Throughout the nation and here on Auburn’s campus, developers are beginning to focus more on creating buildings and landscapes that are both beautiful and sustainable. Charlene LeBleu, Associate Professor of Landscape Architecture, is one of the people working towards turning this idea into reality.

Growing up in Saint Augustine, Florida, Charlene developed an interest in horticulture early before going on to win 4-H competitions in that category at the state and national level. Her interest later turned to ecology and conservation ethics, leading her to earn a Bachelor’s degree in Forest Resources and Conservation from the University of Florida.

Charlene’s interest in sustainability was piqued when, while working as a conservationist in Lee County, Georgia, she designed and installed one of the first agricultural stormwater wetlands to provide water quality protection to a local stream. In 1986, she established her own horticulture based design-build firm, collaborating with landscape architects, architects, and engineers throughout the country to restore and maintain landscapes.

After completing a major flood restoration project in Albany, Georgia, Charlene’s colleagues encouraged her to pursue professional degrees in landscape architecture and planning. She graduated Magna Cum Laude from Auburn in 2003 with a Master of Landscape Architecture and a Master of Community Planning.

As a student, she earned several awards for her designs and writing. Upon graduation she agreed to stay and teach for a year, and never left. Now, Charlene’s classes provide her students with service-learning opportunities using real-world projects, and over the past decade she and her students have assisted more than fifteen underserved Alabama communities through their work in planning, design, and grant assistance.

Charlene is a lifetime member and the current national president of Sigma Lambda Alpha, the international landscape architecture honor society. In this position she works to promote excellence of scholarship and service to students studying the profession. She is committed to teaching her students to value the health, safety, and welfare of humanity, and to understand that their work can make the world a better place.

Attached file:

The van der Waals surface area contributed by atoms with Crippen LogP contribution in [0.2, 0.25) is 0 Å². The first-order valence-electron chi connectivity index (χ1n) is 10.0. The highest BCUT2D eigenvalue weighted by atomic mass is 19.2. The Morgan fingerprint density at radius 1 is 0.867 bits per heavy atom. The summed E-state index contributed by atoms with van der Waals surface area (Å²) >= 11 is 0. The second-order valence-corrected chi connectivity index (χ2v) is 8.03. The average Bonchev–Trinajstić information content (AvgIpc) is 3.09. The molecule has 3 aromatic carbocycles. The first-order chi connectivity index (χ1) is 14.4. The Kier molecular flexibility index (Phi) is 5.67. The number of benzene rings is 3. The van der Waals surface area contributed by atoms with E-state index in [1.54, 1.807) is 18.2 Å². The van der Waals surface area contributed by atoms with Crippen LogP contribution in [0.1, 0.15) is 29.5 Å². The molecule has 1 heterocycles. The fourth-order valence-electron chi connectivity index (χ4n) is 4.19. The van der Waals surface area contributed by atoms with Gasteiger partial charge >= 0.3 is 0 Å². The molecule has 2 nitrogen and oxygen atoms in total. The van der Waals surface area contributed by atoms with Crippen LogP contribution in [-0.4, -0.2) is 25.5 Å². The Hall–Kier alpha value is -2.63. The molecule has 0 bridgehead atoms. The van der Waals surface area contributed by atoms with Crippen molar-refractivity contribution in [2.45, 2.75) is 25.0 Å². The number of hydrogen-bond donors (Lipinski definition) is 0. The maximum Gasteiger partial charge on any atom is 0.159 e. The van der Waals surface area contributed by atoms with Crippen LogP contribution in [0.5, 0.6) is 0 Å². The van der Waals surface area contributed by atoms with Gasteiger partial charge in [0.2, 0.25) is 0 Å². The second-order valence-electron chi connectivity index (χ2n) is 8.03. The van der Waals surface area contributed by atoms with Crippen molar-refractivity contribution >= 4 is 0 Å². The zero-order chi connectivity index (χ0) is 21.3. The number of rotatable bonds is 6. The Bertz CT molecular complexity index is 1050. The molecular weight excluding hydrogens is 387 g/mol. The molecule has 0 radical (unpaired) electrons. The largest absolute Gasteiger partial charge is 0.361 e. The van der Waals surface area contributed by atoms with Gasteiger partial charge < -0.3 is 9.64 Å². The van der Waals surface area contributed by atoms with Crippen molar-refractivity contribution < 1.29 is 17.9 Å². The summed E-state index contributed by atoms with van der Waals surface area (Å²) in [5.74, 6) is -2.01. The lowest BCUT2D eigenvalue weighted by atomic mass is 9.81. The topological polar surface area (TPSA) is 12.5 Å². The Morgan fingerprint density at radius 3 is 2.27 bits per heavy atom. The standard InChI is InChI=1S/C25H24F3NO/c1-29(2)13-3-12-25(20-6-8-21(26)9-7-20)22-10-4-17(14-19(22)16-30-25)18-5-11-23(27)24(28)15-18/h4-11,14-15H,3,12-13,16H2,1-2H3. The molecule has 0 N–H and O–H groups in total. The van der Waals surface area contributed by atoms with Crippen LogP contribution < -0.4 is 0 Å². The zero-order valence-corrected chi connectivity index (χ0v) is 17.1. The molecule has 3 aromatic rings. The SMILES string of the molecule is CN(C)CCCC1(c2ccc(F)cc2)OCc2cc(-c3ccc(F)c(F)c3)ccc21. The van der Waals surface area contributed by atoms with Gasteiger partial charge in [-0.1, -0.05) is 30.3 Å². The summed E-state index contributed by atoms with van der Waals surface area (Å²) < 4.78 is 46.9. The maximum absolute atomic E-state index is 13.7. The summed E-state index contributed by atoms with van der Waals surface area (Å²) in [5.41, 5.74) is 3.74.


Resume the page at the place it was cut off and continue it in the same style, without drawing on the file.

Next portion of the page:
Additionally, she has advanced the public’s knowledge of landscape architecture through her work. With the help of her partners, Charlene has provided scientific information for use in research in subject areas such as rain gardens, permeable concrete, constructed wetlands, stream restoration, and green roofs. For her efforts, Charlene was awarded the national designation of Fellow of the American Society of Landscape Architects, and also received an Auburn University Spirit of Sustainability Award.

What Charlene enjoys most is watching her students become competent professionals who value sustainable design and embrace the ethic of making the world a better place. For her, the most important thing for students to learn is that, although just one sustainable element in a design is an achievement, a chain of these elements creates a system with benefits extending far beyond that one project.

Many people think that innovative, more sustainable designs are more costly and time-consuming than conventional ones, but this is not the case. When they’re planned for from the inception of a project, they actually have lower costs and require no more or even less time to complete.

To counteract these common misconceptions, Charlene suggests creating educational programs for decision-makers that focus on planning, design, cost, and implementation of sustainable design projects. Once decision-makers understand the environmental aesthetic, and financial benefits of sustainable design, their decision about what kind of a project to build becomes easy.

For anyone interested in green design or any other aspect of sustainability, Charlene recommends joining an organization that values sustainability, or volunteering with a group that’s working toward related goals either on campus or in the greater community.

Charlene reminds us that the way we do things makes a big difference in what kind of impact we have on people and the planet, positive or negative. Informed, sustainable approaches enable us to tread more lightly on the Earth, creating more positive conditions for the generations to come.

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Office of Sustainability Interns 2014-2015

Come Work With Us: Now Taking Applications for 2015-16 Interns